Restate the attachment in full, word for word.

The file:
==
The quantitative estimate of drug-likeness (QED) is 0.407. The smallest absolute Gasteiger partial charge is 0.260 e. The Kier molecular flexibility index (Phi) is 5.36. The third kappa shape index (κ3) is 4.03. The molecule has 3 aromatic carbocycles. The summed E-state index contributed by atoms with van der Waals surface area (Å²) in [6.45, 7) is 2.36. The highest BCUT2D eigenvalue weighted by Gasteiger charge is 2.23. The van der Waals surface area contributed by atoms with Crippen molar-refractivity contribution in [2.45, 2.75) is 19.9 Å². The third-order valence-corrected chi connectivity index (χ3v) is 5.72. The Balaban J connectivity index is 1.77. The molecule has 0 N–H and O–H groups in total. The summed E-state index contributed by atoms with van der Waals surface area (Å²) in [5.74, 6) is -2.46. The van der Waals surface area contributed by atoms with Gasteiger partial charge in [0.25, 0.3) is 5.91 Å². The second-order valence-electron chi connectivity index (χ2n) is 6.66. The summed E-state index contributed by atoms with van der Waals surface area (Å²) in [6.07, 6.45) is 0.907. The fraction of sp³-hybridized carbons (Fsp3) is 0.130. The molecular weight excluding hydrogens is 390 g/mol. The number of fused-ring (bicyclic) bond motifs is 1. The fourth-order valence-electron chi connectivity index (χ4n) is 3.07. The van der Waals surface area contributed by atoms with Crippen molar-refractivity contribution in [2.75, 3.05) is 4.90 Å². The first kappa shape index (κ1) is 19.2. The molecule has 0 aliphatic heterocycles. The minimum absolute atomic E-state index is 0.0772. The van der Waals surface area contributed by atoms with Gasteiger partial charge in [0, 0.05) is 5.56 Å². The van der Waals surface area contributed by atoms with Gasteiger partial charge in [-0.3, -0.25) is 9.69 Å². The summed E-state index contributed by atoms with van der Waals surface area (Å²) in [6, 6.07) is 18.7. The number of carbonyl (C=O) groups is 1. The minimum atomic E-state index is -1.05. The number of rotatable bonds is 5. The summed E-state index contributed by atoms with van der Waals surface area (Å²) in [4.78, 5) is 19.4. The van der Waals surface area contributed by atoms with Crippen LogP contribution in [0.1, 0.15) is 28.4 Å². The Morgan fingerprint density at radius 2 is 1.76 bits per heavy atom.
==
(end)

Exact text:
The quantitative estimate of drug-likeness (QED) is 0.407. The smallest absolute Gasteiger partial charge is 0.260 e. The Kier molecular flexibility index (Phi) is 5.36. The third kappa shape index (κ3) is 4.03. The molecule has 3 aromatic carbocycles. The summed E-state index contributed by atoms with van der Waals surface area (Å²) in [6.45, 7) is 2.36. The highest BCUT2D eigenvalue weighted by Gasteiger charge is 2.23. The van der Waals surface area contributed by atoms with Crippen molar-refractivity contribution in [2.45, 2.75) is 19.9 Å². The third-order valence-corrected chi connectivity index (χ3v) is 5.72. The Balaban J connectivity index is 1.77. The molecule has 0 N–H and O–H groups in total. The summed E-state index contributed by atoms with van der Waals surface area (Å²) in [5.74, 6) is -2.46. The van der Waals surface area contributed by atoms with Gasteiger partial charge in [0.25, 0.3) is 5.91 Å². The second-order valence-electron chi connectivity index (χ2n) is 6.66. The summed E-state index contributed by atoms with van der Waals surface area (Å²) in [6.07, 6.45) is 0.907. The fraction of sp³-hybridized carbons (Fsp3) is 0.130. The molecular weight excluding hydrogens is 390 g/mol. The number of fused-ring (bicyclic) bond motifs is 1. The fourth-order valence-electron chi connectivity index (χ4n) is 3.07. The van der Waals surface area contributed by atoms with Crippen molar-refractivity contribution in [2.75, 3.05) is 4.90 Å². The first kappa shape index (κ1) is 19.2. The molecule has 0 aliphatic heterocycles. The minimum absolute atomic E-state index is 0.0772. The van der Waals surface area contributed by atoms with Gasteiger partial charge in [0, 0.05) is 5.56 Å². The van der Waals surface area contributed by atoms with Gasteiger partial charge in [-0.3, -0.25) is 9.69 Å². The summed E-state index contributed by atoms with van der Waals surface area (Å²) in [6, 6.07) is 18.7. The number of carbonyl (C=O) groups is 1. The minimum atomic E-state index is -1.05. The number of rotatable bonds is 5. The summed E-state index contributed by atoms with van der Waals surface area (Å²) in [4.78, 5) is 19.4. The van der Waals surface area contributed by atoms with Crippen LogP contribution in [0.1, 0.15) is 28.4 Å². The Morgan fingerprint density at radius 2 is 1.76 bits per heavy atom.